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By: Gigaom
Greenpeace slams Apple despite its clean power data center plans
Despite that Apple is building a large solar and fuel cell farm at its data center in North Carolina, Greenpeace say in a new report that Apple is one of a couple of Internet companies that are falling short on sourcing clean power for data centers.

Despite that Apple is building one of the largest privately-owned solar and fuel cell farms at its data center in Maiden, North Carolina, the environmentalists at Greenpeace say in a new report that Apple is one of a couple of Internet companies that are falling significantly short on sourcing clean power for data centers. Other Internet companies that drew weak marks from Greenpeace’s report include Amazon, and Microsoft.

In contrast, Google, Yahoo and even Facebook drew praise from Greenpeace’s latest “How Clean Is Your Cloud,” report. The 50+ page report ranks over a dozen Internet companies on categories like how much they consider clean power when deciding the location of their data center, how transparent their clean power strategy is, and how much they are leading the industry through advocacy for clean power.

As the Internet, cloud computing and always-on gadgets grow, the amount of electricity consumed by data centers will grow along side it. Greenpeace says data center electricity is 31GW globally, and that will increase 19 percent in 2012 alone.

Apple and Amazon drew such poor marks partly because they don’t seem to factor in clean power sources — like hydro, wind, and solar — into the decision of where to build their data centers. While Apple is leading the industry in building its own clean power, its data center in North Carolina will largely consume cheap and mostly coal-powered and nuclear-powered electricity. Likewise, Greenpeace says over two thirds of the servers powering Amazon’s AWS E2 Elastic Computing cloud computing platform are based in Northern Virginia, which has a similar dirty fossil fuel mix. Apple and Amazon both received “F’s” for “Infrastructure Siting.”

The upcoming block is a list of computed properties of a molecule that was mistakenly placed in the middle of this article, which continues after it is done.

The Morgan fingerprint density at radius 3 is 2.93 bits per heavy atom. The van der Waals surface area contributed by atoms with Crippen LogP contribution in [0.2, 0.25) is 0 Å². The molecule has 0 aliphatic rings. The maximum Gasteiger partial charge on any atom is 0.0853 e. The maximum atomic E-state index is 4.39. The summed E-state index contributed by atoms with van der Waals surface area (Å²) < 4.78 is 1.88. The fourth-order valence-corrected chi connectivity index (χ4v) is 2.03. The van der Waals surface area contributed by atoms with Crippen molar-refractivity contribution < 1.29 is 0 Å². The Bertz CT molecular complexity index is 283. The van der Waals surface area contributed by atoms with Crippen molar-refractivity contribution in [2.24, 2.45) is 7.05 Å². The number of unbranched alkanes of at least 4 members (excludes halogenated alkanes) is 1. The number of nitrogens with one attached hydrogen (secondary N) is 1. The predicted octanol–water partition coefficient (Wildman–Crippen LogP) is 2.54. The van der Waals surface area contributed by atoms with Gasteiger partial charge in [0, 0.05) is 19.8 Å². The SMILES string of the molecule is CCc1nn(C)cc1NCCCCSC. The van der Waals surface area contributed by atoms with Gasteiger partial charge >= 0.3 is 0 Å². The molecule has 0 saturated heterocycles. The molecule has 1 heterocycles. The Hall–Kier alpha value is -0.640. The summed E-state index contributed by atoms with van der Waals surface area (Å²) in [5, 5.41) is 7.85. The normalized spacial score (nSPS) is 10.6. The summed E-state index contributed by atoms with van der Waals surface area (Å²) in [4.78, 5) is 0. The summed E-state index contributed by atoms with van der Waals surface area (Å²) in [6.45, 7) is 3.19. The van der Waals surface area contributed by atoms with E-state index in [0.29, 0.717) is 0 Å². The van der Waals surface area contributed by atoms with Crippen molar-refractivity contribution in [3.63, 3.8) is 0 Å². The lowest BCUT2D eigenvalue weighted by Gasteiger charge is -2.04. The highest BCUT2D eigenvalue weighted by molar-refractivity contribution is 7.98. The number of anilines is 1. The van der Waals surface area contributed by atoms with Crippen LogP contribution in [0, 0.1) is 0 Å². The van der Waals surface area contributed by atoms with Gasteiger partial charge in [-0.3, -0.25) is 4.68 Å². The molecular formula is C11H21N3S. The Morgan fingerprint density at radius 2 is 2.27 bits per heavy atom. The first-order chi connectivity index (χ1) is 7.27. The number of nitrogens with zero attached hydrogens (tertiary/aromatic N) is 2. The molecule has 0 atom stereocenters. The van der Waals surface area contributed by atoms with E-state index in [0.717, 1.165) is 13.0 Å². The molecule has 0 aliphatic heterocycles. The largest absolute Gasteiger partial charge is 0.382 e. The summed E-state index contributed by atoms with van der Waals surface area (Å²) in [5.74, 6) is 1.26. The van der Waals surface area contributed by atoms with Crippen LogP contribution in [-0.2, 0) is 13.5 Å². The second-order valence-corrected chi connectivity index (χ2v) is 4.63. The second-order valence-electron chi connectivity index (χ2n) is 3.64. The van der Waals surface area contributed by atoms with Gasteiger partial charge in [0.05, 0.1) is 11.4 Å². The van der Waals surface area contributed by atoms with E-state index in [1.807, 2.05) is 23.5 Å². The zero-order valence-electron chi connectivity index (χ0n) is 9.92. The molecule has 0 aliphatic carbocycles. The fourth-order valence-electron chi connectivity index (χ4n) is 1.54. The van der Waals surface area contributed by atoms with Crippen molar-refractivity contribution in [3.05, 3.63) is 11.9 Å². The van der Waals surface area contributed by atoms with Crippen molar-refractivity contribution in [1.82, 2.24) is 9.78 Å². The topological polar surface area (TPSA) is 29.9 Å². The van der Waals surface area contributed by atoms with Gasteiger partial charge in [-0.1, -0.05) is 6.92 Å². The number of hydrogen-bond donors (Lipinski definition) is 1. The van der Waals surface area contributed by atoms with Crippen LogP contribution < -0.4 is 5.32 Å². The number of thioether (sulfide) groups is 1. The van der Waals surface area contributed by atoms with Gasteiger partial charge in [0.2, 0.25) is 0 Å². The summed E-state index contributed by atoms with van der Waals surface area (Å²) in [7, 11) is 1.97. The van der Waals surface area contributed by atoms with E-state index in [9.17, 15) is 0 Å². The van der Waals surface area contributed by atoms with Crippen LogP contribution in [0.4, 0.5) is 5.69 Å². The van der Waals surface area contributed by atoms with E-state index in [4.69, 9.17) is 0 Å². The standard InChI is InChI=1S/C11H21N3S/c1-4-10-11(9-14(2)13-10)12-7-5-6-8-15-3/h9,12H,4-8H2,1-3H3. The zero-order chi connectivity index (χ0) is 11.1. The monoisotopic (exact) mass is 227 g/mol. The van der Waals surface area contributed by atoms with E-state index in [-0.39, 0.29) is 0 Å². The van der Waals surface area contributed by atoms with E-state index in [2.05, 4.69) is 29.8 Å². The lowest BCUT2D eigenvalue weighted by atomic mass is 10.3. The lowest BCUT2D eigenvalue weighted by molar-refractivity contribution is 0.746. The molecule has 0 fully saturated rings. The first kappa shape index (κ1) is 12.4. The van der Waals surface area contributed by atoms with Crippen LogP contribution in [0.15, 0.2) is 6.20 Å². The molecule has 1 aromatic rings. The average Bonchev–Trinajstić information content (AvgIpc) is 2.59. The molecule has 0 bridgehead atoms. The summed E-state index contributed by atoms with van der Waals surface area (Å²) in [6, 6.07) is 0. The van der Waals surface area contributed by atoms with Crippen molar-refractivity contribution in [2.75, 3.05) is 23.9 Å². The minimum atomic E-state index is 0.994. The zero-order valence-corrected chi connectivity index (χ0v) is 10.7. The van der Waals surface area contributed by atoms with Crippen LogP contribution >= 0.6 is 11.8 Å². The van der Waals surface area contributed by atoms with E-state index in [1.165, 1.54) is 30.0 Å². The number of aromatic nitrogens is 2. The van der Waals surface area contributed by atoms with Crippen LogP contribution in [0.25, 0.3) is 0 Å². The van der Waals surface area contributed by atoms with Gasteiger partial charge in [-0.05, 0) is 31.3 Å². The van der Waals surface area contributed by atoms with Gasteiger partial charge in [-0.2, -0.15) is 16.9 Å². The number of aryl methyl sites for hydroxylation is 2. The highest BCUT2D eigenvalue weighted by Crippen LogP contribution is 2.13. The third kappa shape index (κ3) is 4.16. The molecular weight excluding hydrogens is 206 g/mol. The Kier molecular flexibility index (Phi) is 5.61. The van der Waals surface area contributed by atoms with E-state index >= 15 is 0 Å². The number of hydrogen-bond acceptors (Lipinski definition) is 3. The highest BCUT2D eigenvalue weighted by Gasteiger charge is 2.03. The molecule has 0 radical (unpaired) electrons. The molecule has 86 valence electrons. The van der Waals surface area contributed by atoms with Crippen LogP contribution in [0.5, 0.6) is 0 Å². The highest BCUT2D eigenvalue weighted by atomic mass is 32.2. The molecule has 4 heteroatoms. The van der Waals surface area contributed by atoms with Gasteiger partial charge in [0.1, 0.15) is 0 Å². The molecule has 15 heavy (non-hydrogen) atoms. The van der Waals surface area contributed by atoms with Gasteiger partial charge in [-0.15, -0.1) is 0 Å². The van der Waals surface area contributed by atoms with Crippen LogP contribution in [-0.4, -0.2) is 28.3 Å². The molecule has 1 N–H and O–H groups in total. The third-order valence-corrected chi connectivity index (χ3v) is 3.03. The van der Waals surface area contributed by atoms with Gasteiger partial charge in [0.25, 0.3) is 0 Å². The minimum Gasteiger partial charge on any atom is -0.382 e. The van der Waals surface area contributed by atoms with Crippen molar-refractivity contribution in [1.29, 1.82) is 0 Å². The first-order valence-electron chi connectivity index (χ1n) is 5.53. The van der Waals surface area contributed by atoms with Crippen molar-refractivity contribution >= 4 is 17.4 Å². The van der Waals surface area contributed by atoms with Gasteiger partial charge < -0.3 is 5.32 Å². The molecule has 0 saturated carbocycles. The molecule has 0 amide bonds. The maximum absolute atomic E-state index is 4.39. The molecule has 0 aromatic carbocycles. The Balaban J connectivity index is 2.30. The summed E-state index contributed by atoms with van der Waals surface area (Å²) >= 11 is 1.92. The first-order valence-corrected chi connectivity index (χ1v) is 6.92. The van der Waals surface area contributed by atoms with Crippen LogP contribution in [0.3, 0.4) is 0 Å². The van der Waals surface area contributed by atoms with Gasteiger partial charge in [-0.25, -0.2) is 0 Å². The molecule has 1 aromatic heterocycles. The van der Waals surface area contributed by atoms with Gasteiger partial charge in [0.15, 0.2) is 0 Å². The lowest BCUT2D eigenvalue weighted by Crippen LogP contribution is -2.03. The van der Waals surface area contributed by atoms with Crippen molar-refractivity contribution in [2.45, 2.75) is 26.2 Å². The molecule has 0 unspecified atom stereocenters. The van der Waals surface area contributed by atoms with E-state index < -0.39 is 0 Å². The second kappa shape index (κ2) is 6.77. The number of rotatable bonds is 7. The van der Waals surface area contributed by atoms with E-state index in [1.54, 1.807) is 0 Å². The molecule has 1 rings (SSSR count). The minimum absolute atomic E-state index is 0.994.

In contrast, other Internet companies like Facebook are choosing locations, like Sweden, that allow them to source much of their electricity from clean power. After Greenpeace took a hard stance toward Facebook last year, the social network giant decided to make a more substantial commitment to clean power.

Greenpeace also wants the Internet companies to be transparent about their energy and carbon footprints, as a way to show they will improve and also as a advocacy and leadership step for the industry. However, many Internet companies don’t want to share that information for competitive reasons. Apple and Amazon received a “D” and an “F” for transparency, respectively. Google, on the other hand, recently unveiled its energy footprint for the first time.

Not all of the report was negative. Greenpeace found that:

There have been increasing signs that more IT companies are beginning to take a proactive approach in ensuring their energy demand can be met with available renewable sources of electricity, and will increasingly play a role in shaping our energy future.

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